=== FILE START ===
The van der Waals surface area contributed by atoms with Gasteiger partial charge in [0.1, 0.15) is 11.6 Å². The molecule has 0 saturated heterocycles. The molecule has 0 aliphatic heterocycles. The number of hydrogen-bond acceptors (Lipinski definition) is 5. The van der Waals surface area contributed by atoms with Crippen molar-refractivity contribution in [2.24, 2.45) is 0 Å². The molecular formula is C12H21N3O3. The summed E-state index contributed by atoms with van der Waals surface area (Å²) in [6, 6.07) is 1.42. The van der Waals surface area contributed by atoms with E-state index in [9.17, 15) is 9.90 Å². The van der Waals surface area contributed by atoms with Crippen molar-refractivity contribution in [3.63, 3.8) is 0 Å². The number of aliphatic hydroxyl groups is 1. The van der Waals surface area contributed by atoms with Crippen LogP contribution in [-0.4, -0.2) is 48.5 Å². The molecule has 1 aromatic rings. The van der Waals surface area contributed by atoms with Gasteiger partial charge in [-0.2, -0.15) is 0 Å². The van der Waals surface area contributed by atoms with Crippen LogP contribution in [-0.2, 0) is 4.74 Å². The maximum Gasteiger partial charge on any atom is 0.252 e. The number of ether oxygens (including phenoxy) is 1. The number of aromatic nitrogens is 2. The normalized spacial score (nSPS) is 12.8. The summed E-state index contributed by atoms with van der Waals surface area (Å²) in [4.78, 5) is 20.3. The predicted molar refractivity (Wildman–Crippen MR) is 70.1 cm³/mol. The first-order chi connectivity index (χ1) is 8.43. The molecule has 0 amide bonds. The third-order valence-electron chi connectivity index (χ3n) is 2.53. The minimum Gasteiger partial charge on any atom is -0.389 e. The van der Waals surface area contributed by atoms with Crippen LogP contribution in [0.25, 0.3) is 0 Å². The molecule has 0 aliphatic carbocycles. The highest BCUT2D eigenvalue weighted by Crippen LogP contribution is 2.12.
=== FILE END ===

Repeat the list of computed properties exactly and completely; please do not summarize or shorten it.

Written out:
The van der Waals surface area contributed by atoms with Gasteiger partial charge in [0.1, 0.15) is 11.6 Å². The molecule has 0 saturated heterocycles. The molecule has 0 aliphatic heterocycles. The number of hydrogen-bond acceptors (Lipinski definition) is 5. The van der Waals surface area contributed by atoms with Crippen molar-refractivity contribution in [2.24, 2.45) is 0 Å². The molecular formula is C12H21N3O3. The summed E-state index contributed by atoms with van der Waals surface area (Å²) in [6, 6.07) is 1.42. The van der Waals surface area contributed by atoms with E-state index in [9.17, 15) is 9.90 Å². The van der Waals surface area contributed by atoms with Crippen molar-refractivity contribution in [3.63, 3.8) is 0 Å². The number of aliphatic hydroxyl groups is 1. The van der Waals surface area contributed by atoms with Crippen LogP contribution in [-0.4, -0.2) is 48.5 Å². The molecule has 1 aromatic rings. The van der Waals surface area contributed by atoms with Gasteiger partial charge in [-0.2, -0.15) is 0 Å². The van der Waals surface area contributed by atoms with Crippen LogP contribution in [-0.2, 0) is 4.74 Å². The maximum Gasteiger partial charge on any atom is 0.252 e. The number of ether oxygens (including phenoxy) is 1. The number of aromatic nitrogens is 2. The normalized spacial score (nSPS) is 12.8. The summed E-state index contributed by atoms with van der Waals surface area (Å²) in [4.78, 5) is 20.3. The predicted molar refractivity (Wildman–Crippen MR) is 70.1 cm³/mol. The first-order chi connectivity index (χ1) is 8.43. The molecule has 0 amide bonds. The third-order valence-electron chi connectivity index (χ3n) is 2.53. The minimum Gasteiger partial charge on any atom is -0.389 e. The van der Waals surface area contributed by atoms with Crippen LogP contribution in [0.25, 0.3) is 0 Å². The molecule has 0 aliphatic carbocycles. The highest BCUT2D eigenvalue weighted by Crippen LogP contribution is 2.12.